World stocks rallied Monday, led by a jump in Japan's main index, amid hopes for more stimulus from central banks in Europe and Japan.
With Wall Street closed for Presidents Day, Japan's benchmark Nikkei 225 soared 7.2% to close at 16,022.58, rebounding from last week's slump to post its second biggest one-day gain in three years.
That led to big gains in Europe, where Britain's FTSE 100 closed 2% higher at 5,824.28 and Germany's DAX gained 2.7% to 9,206.84. France's CAC 40 rose 3% to close at 4,115.25.
Stocks began rallying after government data showed Japan's economy shrank 1.4% on an annualized basis last quarter because of weak consumer demand and slower exports. It's a setback for Prime Minister
"Together with the recent slump in the Nikkei and the appreciation of the yen, the case for additional easing remains compelling," said Marcel Thieliant of Capital Economics. He predicted the Bank of Japan will step up bond purchases and push interest rates that are already in negative territory even lower.
Investor sentiment was also bolstered by comments from China's central bank chief playing down the likelihood of a one-off devaluation of the yuan.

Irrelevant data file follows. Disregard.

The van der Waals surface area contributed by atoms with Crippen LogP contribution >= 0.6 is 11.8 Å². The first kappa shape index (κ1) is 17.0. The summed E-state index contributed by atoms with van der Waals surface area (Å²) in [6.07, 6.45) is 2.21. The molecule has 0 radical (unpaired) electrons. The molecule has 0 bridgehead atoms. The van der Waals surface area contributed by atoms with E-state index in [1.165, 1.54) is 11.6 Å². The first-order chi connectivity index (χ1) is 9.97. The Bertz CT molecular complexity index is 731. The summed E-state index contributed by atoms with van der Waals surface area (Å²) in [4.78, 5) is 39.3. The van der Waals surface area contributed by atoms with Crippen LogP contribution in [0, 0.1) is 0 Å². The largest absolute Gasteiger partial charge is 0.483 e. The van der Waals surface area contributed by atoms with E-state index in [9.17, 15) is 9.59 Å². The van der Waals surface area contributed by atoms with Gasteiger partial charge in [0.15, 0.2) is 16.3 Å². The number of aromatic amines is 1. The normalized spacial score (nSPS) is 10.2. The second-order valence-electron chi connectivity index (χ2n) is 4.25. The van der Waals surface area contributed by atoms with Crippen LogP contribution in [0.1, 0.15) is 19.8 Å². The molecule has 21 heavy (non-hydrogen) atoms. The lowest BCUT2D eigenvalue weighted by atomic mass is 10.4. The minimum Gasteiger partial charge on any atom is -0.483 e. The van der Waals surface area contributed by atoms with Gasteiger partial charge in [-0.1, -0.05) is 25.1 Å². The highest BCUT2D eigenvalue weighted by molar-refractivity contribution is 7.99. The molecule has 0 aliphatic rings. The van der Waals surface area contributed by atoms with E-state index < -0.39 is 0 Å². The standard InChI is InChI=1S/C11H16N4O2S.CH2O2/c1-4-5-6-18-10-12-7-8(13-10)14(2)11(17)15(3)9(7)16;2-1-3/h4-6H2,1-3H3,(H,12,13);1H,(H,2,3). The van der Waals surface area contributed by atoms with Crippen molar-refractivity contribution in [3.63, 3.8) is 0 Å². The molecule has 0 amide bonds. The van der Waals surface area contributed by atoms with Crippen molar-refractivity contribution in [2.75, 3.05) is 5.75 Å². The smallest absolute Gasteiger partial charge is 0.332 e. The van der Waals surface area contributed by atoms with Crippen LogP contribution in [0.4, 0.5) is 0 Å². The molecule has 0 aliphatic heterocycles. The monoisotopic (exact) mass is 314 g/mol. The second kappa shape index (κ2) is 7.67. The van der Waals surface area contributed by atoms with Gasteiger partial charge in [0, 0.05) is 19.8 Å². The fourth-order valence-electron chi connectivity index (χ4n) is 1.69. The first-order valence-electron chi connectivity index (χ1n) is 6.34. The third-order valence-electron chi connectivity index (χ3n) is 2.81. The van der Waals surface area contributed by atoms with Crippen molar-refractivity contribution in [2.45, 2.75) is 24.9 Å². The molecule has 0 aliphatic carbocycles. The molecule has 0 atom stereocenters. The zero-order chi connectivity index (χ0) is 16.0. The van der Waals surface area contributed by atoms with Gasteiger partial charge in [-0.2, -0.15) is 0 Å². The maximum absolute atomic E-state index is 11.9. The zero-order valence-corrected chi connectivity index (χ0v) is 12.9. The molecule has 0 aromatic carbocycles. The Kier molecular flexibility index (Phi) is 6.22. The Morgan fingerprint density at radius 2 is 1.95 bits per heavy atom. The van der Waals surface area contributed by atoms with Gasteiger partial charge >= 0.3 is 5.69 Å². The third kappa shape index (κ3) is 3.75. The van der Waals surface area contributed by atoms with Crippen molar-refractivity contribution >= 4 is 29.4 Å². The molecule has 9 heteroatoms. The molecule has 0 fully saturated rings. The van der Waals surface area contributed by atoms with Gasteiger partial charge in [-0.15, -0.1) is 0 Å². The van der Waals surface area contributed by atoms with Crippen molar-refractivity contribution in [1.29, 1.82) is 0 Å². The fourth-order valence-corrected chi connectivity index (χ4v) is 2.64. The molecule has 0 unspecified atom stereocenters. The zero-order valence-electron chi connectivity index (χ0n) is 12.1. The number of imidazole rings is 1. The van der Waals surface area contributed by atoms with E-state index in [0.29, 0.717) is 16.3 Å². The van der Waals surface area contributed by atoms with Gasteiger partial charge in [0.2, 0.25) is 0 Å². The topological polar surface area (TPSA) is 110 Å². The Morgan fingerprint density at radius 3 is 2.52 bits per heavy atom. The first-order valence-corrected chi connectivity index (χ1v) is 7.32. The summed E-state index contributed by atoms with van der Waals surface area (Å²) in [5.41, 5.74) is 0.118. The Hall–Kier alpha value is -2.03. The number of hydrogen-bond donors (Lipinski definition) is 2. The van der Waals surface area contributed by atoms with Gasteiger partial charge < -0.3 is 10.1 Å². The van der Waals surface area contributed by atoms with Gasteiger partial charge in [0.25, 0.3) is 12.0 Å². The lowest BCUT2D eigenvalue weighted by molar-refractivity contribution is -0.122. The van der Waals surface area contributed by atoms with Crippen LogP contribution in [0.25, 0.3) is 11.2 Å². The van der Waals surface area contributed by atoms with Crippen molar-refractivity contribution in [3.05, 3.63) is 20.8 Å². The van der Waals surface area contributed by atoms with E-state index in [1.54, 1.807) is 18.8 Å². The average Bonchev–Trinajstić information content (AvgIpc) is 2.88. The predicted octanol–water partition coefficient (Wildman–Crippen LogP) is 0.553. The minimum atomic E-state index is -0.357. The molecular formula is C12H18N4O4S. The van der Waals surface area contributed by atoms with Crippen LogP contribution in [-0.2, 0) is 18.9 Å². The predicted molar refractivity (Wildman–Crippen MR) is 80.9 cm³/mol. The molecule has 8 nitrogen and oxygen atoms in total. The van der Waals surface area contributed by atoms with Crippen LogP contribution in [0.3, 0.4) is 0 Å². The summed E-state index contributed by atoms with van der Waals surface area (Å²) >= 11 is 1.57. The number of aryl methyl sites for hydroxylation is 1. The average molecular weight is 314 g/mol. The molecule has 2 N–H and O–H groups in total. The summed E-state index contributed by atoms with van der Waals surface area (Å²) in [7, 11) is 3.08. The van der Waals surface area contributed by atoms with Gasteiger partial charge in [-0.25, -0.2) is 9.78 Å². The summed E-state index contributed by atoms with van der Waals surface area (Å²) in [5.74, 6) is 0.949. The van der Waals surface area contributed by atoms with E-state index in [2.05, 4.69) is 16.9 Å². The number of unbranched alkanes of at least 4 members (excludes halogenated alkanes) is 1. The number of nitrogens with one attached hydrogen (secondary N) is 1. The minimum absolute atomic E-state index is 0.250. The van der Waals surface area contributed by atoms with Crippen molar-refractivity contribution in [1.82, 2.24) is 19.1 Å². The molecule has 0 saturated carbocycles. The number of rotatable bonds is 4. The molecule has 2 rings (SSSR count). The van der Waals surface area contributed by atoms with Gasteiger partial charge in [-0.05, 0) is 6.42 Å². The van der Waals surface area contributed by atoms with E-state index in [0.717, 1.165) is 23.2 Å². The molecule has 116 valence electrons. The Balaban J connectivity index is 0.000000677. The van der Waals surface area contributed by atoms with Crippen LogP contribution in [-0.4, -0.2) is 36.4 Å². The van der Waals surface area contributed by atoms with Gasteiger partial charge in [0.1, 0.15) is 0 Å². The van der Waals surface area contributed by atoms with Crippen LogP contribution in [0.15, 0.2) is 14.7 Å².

People's Bank of China Governor Zhou Xiaochuan signaled in a Caixin magazine interview published over the weekend that there was no basis for further depreciation of China's currency, providing relief for the country's exporting neighbors worried that a weakening yuan would hurt their competitiveness.
Later in the day, stocks were nudged higher and the euro fell sharply after the
The euro was down 1% at $1.1138 after ECB chief
U.S. futures, meanwhile, rose. Dow futures were up 1.2% and those for the S&P 500 were up 1.3%.
Elsewhere, South Korea's Kospi climbed 1.5% to 1,862.20 and Hong Kong's Hang Seng was up 3.3% to 18,918.14. Australia's S&P/ASX 200 rose 1.6% to 4,843.50. Taiwan's benchmark was flat while markets in Southeast Asia gained.
The Shanghai Composite Index in mainland China, though, lost 0.6% to finish at 2,746.20 after reopening following the Lunar New Year holiday.
Chinese shares were also weighed down by the latest monthly trade figures. Exports fell 11% while imports slid by nearly a fifth, according to customs data, highlighting persistent weakness in the world's second biggest economy.
Economists, however, were reserving final analysis until figures for February are out because the timing of the Lunar New Year holiday distorts China's economic data at the beginning of the year.